Five years ... and counting
This week we mark a milestone no one wanted to reach: The fifth year of the War in Iraq. During the past five years, this paper has localized some of the effects of the military conflict, profiling some of the soldiers from western Washington County and the families they've left behind.
We've been there to capture some joyous reunions and, on a few occasions, take note of memorial services (nationally, 4,000 Americans have been killed in the war).
Those costs, measured in lives, are relatively simple - if, at times, painful - to localize. Our armed forces, after all, are made up of people from our communities.
What's harder to translate to the local level is another kind of cost of the war. The conflict the Bush administration predicted could be settled for $50 billion, has now cost more than 10 times that amount.
That's right, $500 billion. How does one make sense of that figure? The National Priorities Project has a web site that helps bring that frightening figure into perspective, calculating the cost of the war for local communities, based on population.
So, what do the latest numbers show? As of Monday night, the cost of the war for Washington County's residents totaled $672 million. Hillsboro's share of that was $105 million. In Forest Grove, it was $20.6 million (or, four times what the city government spends on police and fire services each year).
Those numbers are still too big for most of us to really comprehend, but they get us closer to understanding the effect of this war on the nation's financial health.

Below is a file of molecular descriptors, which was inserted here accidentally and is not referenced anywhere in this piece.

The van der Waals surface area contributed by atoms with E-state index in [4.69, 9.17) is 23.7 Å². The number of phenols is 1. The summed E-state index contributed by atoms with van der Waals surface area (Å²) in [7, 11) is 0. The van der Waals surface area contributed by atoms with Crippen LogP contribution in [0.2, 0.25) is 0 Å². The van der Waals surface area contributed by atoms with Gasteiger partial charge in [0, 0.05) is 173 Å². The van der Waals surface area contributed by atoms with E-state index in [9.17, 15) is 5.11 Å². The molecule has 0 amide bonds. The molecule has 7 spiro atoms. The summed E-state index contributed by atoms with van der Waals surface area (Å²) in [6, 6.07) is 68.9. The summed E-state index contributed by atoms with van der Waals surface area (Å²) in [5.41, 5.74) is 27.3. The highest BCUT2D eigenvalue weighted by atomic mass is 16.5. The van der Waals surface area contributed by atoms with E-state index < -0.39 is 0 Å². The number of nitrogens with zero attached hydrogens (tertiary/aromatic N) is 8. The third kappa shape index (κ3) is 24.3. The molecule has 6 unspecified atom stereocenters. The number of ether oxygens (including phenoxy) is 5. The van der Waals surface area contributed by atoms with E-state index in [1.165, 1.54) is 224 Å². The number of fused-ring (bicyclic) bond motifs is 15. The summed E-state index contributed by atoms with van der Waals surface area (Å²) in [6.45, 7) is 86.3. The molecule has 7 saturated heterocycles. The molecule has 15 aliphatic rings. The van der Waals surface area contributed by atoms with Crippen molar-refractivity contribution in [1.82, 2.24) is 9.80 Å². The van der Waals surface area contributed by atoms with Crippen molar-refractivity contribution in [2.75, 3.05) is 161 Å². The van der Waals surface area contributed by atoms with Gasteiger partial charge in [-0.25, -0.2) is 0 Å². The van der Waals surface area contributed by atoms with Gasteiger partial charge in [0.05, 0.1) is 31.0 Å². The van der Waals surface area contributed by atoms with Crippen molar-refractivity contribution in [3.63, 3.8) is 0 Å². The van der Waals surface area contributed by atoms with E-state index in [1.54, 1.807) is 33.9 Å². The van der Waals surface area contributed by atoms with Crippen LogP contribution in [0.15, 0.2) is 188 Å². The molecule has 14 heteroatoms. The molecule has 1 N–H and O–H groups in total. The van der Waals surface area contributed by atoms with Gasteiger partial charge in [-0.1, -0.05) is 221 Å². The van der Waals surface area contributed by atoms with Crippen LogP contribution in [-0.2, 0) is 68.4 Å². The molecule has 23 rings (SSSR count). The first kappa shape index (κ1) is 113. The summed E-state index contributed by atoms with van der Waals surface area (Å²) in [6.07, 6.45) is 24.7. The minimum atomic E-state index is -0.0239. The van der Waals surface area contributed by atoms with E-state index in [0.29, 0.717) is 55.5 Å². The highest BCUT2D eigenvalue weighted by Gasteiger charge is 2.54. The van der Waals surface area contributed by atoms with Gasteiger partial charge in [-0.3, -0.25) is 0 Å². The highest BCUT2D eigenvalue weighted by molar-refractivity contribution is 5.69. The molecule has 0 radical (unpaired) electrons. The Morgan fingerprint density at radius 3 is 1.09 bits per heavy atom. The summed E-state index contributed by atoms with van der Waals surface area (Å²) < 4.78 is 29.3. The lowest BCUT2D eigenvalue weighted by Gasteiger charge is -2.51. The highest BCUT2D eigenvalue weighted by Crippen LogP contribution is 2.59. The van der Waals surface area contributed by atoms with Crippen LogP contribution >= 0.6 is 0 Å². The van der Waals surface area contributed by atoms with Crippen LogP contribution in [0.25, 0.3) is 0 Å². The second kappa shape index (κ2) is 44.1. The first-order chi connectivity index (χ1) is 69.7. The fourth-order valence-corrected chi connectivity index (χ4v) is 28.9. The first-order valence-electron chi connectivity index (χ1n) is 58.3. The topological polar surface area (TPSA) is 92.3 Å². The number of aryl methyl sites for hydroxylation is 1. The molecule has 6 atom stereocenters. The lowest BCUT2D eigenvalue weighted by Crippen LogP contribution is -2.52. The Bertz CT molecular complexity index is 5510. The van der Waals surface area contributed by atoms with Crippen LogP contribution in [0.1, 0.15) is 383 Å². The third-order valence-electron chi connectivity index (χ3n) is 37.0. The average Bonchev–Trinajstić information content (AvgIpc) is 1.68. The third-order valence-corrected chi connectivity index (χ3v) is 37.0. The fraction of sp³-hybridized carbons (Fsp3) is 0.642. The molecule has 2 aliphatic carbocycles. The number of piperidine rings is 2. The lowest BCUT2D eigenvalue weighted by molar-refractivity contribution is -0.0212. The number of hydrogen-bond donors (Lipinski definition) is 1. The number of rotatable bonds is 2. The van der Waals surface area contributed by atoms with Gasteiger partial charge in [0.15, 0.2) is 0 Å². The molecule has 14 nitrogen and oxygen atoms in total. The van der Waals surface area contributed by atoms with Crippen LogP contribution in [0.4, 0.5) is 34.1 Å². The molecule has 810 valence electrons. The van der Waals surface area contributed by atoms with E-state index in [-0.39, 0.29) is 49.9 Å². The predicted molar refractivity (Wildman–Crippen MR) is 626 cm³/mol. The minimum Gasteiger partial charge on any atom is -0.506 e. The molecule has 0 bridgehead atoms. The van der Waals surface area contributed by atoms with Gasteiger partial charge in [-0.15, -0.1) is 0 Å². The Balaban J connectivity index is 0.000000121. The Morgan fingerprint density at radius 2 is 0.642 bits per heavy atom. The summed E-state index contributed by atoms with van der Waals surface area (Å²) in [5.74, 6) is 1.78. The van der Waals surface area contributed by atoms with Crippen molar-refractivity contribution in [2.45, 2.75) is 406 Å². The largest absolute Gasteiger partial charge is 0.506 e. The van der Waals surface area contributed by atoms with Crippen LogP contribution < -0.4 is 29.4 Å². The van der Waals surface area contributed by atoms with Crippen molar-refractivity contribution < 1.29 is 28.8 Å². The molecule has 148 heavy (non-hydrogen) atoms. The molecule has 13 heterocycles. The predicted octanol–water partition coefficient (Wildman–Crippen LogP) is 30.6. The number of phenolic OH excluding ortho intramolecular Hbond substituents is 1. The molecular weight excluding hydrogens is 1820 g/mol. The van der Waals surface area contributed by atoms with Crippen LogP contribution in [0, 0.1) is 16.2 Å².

While national polls show that most Americans' concerns over the economy have now surpassed their worries about the war, the two are linked.
Unless you're willing to raise taxes (and this administration isn't), you can't spend $275 million a day without cutting domestic programs. And those cuts are felt at the local level, where there's less money for everything from Community Development Block Grants to low-income housing assistance.
We don't pretend to know how to get out of this mess, but we are heartened by the fact that earlier this week presidential candidate Hillary Clinton began talking about the economic cost of the war which, she noted, is on pace to reach another incomprehensible figure: $1 trillion.
You can see the cost of the war at the National Priorities Project web site: www.nationalpriorities.org/costofwar.